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Aquino and the Price of Weakness

By W. Scott ThompsonW.Scott Thompson, the author of a book on Philippine politics, has been a Fulbright research professor in Manila this fall. He is on leave from the Tufts University faculty. / December 18, 1989



NEWSCASTERS calling from the United States during the recent coup attempt against Corazon Aquino repeatedly asked, Why was this gallant Philippine leader, who had ousted the corrupt dictator Ferdinand Marcos, subjected to so many attacks; why didn't the country give her a break? The answer is an unkind one. But after the Philippines has been subjected to six coup attempts, two of them bloody, since Mrs. Aquino took power, the basic point must be faced. President Aquino, through her indecision, lack of clear signals, tolerance of corruption, and incompetence, all but gave a green light to discontented military officers and troops.

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Americans tend to confuse Aquino's courage in standing up to Marcos with the ability to take charge of a government, with coherent and competent leadership. Leadership means priorities, toughness, and an ability to galvanize bureaucracies with well-thought-out programs. A Cabinet member told me that at one point she stopped going to Cabinet meetings because ``all one did was go around the room and listen to everyone's assistant's report, and watch Cory nod to each as if students were reporting on school papers. There was no agenda, no purpose.''

One American specialist called it the worst government the country had ever had. When I asked if it could be as bad as a notably corrupt government in the '50s, he replied that then, at least, ``somebody was minding the store.''

The Philippines has been a nation in crisis ever since the murder of Mrs. Aquino's husband in August 1983. But whereas the problems at the end of the Marcos regime were ones of right and wrong, the problems of the past four years have been the compounding of little problems, technical problems, that through inadvertence have become big problems. No one looked at the growing need for electrical power on Luzon, the main island. Out of aversion to Marcos, his great nuclear reactor in Bataan was abandoned, though it could supply more than the entire energy deficit. This fall people have been subjected to longer and longer brownouts, up to six hours a day. The consequences for industry and on foreign investment are enormous. There is garbage in Manila's streets.

Taxi drivers will say that ``Tita'' (Auntie), as Mrs. Aquino is called, is as corrupt as Marcos. They are referring to her toleration of alleged corruption by her family, especially by her beloved younger brother, super-rich congressman Jos'e (Peping) Cojuangco. When Peping was implicated in a gun-running scheme, ``Tita'' announced an inquiry - and cleared her brother in advance. The perception is that Cabinet members, senators, everyone with official access is trying to get his hands in the cookie jar.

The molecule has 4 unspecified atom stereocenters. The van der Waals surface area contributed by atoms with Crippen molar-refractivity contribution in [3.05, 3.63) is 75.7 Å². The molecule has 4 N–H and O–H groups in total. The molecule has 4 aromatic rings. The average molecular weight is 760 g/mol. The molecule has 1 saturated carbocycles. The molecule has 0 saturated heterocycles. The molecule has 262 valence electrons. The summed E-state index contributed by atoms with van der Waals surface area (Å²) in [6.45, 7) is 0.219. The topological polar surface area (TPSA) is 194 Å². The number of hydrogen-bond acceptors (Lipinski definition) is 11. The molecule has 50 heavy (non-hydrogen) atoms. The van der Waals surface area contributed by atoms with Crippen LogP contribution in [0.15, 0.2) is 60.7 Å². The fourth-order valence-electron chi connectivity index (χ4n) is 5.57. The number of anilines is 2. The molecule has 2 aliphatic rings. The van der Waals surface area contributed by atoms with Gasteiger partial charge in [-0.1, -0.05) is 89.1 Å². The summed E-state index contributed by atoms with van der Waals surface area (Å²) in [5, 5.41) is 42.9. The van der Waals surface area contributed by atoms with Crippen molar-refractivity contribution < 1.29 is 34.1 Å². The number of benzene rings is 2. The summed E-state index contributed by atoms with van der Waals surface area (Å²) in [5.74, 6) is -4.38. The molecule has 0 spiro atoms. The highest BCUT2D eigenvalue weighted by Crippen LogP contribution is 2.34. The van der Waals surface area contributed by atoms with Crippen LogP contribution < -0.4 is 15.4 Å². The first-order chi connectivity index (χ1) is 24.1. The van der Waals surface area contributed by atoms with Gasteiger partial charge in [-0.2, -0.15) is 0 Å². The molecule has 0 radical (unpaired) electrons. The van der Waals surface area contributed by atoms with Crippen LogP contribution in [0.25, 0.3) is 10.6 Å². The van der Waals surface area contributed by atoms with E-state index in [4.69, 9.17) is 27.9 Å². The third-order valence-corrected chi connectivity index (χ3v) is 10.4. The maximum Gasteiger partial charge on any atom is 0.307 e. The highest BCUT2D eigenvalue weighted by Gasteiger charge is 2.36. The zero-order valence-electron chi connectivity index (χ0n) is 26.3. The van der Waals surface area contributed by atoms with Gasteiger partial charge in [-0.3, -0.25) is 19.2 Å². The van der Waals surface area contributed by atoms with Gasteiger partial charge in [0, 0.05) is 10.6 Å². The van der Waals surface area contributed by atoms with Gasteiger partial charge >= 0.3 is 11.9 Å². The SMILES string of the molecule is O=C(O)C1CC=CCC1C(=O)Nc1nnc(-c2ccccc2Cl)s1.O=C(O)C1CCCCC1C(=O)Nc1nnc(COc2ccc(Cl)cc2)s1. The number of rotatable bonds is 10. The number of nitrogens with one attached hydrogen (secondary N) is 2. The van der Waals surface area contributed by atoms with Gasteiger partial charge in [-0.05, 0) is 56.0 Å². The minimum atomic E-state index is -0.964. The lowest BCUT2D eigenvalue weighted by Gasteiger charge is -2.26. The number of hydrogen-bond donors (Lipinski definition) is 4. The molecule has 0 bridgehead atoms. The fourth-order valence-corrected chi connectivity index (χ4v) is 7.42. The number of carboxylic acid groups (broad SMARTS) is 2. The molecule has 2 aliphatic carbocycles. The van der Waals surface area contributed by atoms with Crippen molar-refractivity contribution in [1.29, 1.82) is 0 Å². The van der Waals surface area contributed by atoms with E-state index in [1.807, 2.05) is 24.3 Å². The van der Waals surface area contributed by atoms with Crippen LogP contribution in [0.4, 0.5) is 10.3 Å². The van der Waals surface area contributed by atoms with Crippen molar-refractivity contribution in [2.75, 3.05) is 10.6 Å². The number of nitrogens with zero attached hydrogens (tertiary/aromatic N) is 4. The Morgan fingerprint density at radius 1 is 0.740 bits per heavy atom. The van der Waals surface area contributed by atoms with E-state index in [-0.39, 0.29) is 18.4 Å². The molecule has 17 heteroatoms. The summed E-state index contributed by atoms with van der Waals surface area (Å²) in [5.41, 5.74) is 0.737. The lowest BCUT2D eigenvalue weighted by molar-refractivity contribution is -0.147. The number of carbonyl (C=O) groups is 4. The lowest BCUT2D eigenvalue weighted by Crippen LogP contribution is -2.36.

The problem in the military is that the armed forces were given a share of governance under martial law, and corruption and political ambition quickly permeated the ranks. It was in this atmosphere that RAM - Reform the Armed Forces Movement - emerged a year prior to the 1986 revolution. Its goal was to professionalize the corps and give the government an example of stern and efficient leadership, a goal that became one of taking over the government itself. Gregorio (Gringo) Honasan, a man of extraordinary personal charisma, was one of its leaders from the start.

The government knew that RAM had too much support for it to lock Gringo up, after his dramatic escape from a prison ship last year where he had been confined following his 1987 coup attempt. That he could come and go in the capital - he was often in my apartment house where we talked - and that the government avoided arresting him indicated how much was wrong.

Filipino journalists have written of the crisis in leadership, but Mrs. Aquino's only response has been to say that the people don't want a dictator, and they can't have it both ways. Yet the problem has been so obvious that talk of a coup has been in the air - and in the press - for the three months that this observer has been in Manila. It still won't go away.

A week before the coup, Gringo said in interview that he would move as soon as he had heard the public's ``clear signal.'' When Mrs. Aquino raised the price of oil products by a fourth, with immediate effects on transport costs for the poor, he knew the time was ripe.

At no point did Mrs. Aquino stand up to the military reformers. The price to Philippine democracy was nearly fatal and may yet be. It will be years before this country can return to normal, and one fears that that day will come only with the new and stronger leadership that this battered country craves.